Jailed for protesting against Big Oil
An oil contracts auction is so important, so very essential to the continuing smooth functioning of the world's most profitable industry, that it must be protected from any kind of disruption or underhand dealing, even to the extent of jail sentences.
At least that is the case if you are an opponent of the United States' "drill, baby, drill' policies. In 2008, in its dying days, the Bush administration had a last hurrah for their friends in the oil industry. They held an auction of drilling rights, many of them on protected land, and protesters were outside the federal building in Salt Lake City.
Tim DeChristopher, then a 27-year-old economics graduate, decided to go into the auction and make a speech denouncing it. But he was mistaken for a bidder and given a paddle "Bidder 70" – and so he bid.
DeChristopher was charged with two criminal offences, tried and has now been sentenced to two years’ imprisonment. This is in spite of the fact that the Obama administration later overruled most of the contracts sold in the auction. Only two of the parcels of land DeChristopher bid for can be legally sold, and with the help of supporters he recently offered to pay the $166,000. But the government refused to accept the money, and the plots will now be auctioned again.
But oil contract auctions are less sacrosanct when the global oil corporations themselves are making the bids. They can rob a whole country blind and get away with it, as the following story illustrates.
In 2009, Iraq auctioned off two oilfields, representing 60% of the country's oil deposits, and awarded a 20-year operating contract to BP and its partner company CNPC. The contracting process was “the most transparent ever”, according to the Iraqi oil minister but many commentators couldn't see how the figures stacked up to be profitable and many companies didn't bid.
But after being awarded the contract, it appears BP/CNPC was able to secretly renegotiate the terms, achieving more profit at the expense of the Iraqi government and people. A report from Platform, based on leaked documents, shows that all the major risks have now been transferred from BP/CNPC on to the Iraqi taxpayer.
If any constraints are placed on production, because of an OPEC decision for example, or because infrastructure isn't completed, the Iraqi government will pay BP/CNPC as much for not producing oil as to produce it. In the published contract these risks were to be shared.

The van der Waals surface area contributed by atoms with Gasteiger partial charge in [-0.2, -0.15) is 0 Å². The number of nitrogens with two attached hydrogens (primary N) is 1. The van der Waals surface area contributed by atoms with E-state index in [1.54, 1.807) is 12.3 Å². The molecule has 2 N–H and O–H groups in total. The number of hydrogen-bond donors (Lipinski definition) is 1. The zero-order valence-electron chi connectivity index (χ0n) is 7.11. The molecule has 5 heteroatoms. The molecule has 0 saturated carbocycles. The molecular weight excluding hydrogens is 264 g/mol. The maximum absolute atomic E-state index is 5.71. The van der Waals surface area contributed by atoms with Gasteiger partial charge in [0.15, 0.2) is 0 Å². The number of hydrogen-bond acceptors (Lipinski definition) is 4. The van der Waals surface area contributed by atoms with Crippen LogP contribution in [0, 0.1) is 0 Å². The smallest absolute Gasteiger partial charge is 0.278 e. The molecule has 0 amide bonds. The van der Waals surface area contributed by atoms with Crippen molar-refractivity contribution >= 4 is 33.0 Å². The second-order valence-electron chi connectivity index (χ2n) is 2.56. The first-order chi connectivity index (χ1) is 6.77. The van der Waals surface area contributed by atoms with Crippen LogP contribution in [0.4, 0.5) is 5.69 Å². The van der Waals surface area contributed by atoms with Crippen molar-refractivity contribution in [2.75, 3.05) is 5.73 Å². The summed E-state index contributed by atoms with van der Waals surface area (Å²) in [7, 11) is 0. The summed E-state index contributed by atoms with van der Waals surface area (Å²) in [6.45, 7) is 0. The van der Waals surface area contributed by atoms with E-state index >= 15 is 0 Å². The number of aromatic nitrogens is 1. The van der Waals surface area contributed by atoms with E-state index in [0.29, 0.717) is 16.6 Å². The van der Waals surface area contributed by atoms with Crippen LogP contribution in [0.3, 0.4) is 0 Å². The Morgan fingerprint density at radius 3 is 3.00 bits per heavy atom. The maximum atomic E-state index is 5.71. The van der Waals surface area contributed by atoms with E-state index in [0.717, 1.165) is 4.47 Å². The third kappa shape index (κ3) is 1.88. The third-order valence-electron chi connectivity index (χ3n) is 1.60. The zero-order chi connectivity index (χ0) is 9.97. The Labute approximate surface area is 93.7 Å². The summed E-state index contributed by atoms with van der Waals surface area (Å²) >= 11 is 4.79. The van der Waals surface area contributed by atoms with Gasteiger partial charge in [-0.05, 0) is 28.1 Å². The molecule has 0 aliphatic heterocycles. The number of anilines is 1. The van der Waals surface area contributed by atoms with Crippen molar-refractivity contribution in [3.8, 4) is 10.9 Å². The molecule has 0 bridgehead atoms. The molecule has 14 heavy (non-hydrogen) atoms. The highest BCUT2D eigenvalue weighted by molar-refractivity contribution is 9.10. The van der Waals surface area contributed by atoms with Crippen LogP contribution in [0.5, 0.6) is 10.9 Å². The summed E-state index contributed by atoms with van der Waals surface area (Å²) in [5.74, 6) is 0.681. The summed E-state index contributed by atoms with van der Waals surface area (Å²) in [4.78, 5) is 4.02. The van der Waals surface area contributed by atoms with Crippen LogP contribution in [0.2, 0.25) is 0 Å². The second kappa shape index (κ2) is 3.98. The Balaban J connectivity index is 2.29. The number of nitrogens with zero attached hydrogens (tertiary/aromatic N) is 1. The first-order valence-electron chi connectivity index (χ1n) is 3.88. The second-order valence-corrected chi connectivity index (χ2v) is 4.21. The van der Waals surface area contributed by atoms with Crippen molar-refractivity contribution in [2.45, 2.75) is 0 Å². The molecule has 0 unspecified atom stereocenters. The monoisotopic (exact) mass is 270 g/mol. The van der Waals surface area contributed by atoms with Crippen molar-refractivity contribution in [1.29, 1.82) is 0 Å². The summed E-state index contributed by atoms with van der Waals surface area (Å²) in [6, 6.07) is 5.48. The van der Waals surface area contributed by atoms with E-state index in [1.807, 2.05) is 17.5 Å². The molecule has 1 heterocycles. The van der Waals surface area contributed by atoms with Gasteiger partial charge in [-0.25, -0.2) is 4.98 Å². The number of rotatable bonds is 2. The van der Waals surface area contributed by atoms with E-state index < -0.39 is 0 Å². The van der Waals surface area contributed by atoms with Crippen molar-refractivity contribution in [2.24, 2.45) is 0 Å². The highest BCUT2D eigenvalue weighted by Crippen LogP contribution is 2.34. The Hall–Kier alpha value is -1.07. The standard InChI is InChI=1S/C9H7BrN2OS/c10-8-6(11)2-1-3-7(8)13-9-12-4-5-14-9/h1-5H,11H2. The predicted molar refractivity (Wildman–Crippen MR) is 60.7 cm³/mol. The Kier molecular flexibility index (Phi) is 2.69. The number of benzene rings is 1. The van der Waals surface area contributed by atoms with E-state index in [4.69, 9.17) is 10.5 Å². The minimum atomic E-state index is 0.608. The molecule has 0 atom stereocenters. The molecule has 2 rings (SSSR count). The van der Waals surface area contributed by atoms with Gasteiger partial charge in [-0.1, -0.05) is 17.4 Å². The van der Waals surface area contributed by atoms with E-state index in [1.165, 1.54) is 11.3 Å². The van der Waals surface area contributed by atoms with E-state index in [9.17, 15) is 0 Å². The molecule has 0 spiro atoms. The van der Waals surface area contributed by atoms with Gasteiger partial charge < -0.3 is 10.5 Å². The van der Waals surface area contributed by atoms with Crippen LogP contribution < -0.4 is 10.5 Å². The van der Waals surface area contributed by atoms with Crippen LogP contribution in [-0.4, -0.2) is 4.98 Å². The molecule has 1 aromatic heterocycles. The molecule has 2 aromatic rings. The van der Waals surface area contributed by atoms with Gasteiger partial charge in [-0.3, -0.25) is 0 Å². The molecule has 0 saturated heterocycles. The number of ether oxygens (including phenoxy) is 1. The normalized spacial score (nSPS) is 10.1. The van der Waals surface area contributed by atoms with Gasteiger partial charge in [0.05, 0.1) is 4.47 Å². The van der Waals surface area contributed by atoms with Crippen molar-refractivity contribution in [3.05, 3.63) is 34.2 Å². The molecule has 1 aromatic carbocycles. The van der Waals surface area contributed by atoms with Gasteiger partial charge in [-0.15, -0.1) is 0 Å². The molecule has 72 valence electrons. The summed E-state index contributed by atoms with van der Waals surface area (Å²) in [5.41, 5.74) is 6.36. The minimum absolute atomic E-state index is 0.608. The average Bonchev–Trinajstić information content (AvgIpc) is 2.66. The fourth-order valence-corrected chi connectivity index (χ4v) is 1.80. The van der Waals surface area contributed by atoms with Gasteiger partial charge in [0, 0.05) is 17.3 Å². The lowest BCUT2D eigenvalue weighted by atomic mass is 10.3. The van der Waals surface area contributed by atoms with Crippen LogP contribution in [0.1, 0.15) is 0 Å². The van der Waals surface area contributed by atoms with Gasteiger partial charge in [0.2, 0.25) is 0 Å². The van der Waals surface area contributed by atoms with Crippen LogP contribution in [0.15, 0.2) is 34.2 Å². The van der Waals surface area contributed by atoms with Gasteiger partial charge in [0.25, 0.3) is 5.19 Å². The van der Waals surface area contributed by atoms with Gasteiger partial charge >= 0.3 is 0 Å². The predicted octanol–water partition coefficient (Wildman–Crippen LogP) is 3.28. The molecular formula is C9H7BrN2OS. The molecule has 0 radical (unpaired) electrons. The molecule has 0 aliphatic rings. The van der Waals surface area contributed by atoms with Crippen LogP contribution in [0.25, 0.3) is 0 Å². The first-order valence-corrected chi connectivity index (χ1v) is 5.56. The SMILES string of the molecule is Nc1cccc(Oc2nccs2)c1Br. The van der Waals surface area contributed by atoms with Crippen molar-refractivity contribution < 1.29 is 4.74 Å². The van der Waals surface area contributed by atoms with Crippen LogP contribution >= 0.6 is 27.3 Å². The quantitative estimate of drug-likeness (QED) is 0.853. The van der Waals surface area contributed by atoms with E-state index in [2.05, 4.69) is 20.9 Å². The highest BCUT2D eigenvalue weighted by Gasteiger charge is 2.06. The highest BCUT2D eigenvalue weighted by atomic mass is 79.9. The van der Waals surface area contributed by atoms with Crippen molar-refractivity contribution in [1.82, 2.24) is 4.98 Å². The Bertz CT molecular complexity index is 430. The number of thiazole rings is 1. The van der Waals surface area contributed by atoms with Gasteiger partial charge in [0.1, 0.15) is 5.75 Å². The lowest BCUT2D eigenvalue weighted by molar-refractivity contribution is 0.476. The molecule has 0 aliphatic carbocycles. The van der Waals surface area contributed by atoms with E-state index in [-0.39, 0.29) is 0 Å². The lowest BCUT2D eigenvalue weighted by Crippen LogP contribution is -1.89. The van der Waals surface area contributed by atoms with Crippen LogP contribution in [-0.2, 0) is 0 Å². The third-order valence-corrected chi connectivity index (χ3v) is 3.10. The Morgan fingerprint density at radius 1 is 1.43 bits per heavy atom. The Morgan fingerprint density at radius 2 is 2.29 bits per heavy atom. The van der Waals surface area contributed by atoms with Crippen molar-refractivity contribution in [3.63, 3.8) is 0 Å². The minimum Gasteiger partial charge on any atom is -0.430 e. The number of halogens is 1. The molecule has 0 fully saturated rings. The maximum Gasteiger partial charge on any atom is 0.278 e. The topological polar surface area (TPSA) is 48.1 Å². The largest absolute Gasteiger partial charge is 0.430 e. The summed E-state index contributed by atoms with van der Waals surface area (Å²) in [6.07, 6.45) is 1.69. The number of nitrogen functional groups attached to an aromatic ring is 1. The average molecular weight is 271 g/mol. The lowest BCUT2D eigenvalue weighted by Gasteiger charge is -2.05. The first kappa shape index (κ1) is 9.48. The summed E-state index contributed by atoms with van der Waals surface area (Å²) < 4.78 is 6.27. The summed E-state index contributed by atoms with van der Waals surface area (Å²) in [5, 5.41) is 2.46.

A key anti-corruption clause has also changed. In the published contract, Iraqi government officials would have to approve any spending over $50 million. In the secret contract, the figure has risen to $100m, undermining the Iraqi's chance of getting value for money.
And finally BP/CNPC are not to be held liable for any geological damage to Iraq’s oil reservoirs as a result of producing oil too quickly or inefficiently. Given BP's record in the Gulf of Mexico and at its operating plant in Texas, the Iraqis must be crazy to accept this clause.
But BP/CNPC will get away with it, just as they have got away with recklessly damaging the environment, the livelihoods of thousands of people and the health of their own employees in incident after incident. No BP executive has been charged with a criminal offence, none of their board members will spend two minutes in jail, never mind two years.
The US government wants DeChristopher to be made an example of, and in a memo to the court stated: “To be sure, a federal prison term here will deter others from entering a path of criminal behaviour.”
But in his address to the court De Christopher said the opposite is the case:
The closer we get to that point where it’s too late, the less people have to lose by fighting back. The power of the Justice Department is based on its ability to take things away from people. The more that people feel that they have nothing to lose, the more that power begins to shrivel.
4 August 2011